Sugar is known for its bad reputation. It is blamed for the development of obesity, diabetes and many other diseases. But how does sugar affect the human body in motion? Is there a difference in the effects of sugar on active and lazy people? “How Sugar Affects the Body in Motion”, published in the New York Times online release.
Several recent studies suggest that individuals who exercise regularly do not have to worry because of excessive consumption of fructose and other sugars. In some circumstances, the consumption of sugars is even beneficial for them.
The unique effect of various sugars on physical exertion has been well illustrated by the latest research published in Medicine & Science in Sports & Exercise. The study was subjected to a group of well-trained cyclists. The experience was attended by men only. They had to ride their bike until the forces were exhausted in a few different situations. After each ride they drank a drink of fructose, glucose or other simple sugar.
The liver is the body that we ignore in the consideration of physical activity. However, it plays an important role during physical exertion. It stores glycogen, which is an inventory of glucose for the organism. All sugars are converted into glucose and stored in the form of glycogen in the body. Extensive exercise causes the loss of glycogen in the liver, and until they are rebuilt the body is not fully prepared for subsequent exercises.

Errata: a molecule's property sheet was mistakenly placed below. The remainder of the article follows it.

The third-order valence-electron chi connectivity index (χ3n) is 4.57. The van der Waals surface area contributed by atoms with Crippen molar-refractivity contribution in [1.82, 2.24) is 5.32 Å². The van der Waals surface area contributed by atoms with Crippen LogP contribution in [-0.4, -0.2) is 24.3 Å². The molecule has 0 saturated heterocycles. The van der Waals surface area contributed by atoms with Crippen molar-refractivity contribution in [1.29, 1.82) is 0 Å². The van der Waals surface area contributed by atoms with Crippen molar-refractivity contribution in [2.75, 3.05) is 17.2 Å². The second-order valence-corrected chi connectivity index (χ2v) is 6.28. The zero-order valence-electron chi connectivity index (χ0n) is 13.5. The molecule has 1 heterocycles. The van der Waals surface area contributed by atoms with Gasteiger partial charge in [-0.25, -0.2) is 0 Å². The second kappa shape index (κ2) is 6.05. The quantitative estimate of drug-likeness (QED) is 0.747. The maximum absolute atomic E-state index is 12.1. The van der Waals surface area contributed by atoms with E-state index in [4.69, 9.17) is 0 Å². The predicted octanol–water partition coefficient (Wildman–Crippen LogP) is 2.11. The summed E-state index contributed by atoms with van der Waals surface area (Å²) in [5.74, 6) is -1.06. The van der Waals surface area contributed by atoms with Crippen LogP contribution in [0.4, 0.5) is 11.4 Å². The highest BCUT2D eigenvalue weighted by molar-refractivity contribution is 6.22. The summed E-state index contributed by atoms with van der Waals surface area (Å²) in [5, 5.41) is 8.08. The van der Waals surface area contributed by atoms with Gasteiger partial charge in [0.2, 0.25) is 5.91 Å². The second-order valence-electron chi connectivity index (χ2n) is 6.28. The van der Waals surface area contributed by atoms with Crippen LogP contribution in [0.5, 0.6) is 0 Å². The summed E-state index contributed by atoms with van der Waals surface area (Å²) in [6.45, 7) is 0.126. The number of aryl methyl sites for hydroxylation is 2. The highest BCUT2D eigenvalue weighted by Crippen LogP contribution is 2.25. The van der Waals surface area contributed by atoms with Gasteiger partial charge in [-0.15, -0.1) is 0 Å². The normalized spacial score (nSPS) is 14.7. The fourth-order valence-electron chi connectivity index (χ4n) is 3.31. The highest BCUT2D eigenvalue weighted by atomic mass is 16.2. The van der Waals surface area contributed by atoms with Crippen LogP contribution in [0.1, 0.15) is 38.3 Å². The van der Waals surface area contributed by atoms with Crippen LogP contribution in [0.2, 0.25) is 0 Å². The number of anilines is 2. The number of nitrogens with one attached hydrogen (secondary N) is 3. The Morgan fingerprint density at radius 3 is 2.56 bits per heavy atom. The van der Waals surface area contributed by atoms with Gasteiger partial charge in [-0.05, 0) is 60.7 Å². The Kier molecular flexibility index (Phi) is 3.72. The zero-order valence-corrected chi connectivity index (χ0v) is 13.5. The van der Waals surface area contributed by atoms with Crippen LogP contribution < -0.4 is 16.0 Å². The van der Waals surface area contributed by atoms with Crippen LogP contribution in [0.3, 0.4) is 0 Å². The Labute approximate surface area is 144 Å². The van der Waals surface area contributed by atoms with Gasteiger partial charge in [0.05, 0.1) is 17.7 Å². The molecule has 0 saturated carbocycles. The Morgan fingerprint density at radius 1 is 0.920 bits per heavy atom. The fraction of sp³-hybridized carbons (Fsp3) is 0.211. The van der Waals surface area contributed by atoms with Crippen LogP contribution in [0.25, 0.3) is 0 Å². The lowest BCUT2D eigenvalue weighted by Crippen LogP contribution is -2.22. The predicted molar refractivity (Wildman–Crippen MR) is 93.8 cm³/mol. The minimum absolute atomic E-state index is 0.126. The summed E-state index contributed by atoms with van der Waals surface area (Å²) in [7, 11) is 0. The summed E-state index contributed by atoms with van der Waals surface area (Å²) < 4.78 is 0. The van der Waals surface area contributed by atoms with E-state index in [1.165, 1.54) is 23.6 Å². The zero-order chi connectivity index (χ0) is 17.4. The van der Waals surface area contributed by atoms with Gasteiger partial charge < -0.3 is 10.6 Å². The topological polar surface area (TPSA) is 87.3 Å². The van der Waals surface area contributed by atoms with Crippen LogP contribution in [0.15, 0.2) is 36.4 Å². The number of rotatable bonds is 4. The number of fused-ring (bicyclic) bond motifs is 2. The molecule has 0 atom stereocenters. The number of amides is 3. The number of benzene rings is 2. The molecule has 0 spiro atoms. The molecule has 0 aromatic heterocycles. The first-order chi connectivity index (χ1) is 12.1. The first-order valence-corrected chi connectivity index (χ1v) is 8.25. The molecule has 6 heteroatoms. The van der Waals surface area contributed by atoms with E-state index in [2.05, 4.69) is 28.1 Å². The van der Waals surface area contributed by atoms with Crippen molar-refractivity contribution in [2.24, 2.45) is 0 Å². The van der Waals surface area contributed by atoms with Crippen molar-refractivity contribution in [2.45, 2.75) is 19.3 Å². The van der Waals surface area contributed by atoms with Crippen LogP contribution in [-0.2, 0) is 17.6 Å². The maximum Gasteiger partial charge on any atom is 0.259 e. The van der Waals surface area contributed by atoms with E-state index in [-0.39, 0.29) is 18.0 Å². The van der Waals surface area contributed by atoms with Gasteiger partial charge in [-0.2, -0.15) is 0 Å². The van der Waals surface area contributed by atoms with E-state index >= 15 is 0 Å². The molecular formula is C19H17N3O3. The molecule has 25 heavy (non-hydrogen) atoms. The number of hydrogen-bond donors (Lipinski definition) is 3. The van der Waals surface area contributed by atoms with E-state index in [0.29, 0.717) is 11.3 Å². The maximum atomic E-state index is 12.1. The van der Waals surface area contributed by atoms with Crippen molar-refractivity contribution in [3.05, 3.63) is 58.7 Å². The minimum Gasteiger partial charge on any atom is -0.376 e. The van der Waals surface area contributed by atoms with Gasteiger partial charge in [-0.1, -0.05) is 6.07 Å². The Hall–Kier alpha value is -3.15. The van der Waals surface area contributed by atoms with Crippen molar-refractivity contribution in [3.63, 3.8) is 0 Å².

In the study, scientists used magnetic resonance imaging to measure the liver size of each cyclist before and after the ride. All cyclists decreased the liver volume after exertion, which means decreasing glycogen stores. Those cyclists who later drank fructose quickly regained glycogen stores. However, those cyclists who drank the drink sweetened with glucose, were much slower at recovering the glycogen store. The researchers found that sweetened fructose drinks are twice as efficient as sugar-sweetened beverages.
Interestingly, the uptake of sugars is best when the beverage contains both glucose and fructose. Carried out in 2008 years, the study showed that cyclists who were drinking a glucose-sweetened drink during a biannual ride at moderate speeds than those who drank only water. However, those cyclists who drank a drink sweetened with glucose and fructose in their time trial were receiving 8 percent better results.
However, do not immediately reach for sugar. It turns out that sweetened preparations for athletes are intended only for people who train for more than two hours. If your workout is limited to 30 minutes a day, you don’t need an extra carbohydrate.
However, these studies suggest that even if your walk takes only 30 minutes it affects your blood sugar level. According to Dr. Richard J. Johnson’s activity may reduce the risks associated with eating fructose and other sugars.
In individuals who lead a sedentary lifestyle, consuming large amounts of fructose may lead to fatty liver disease. This affects the body’s ability to react to insulin, a hormone that controls blood glucose levels. Already a small amount of regularly performed exercises can stop this process and lead to a decrease in liver fat.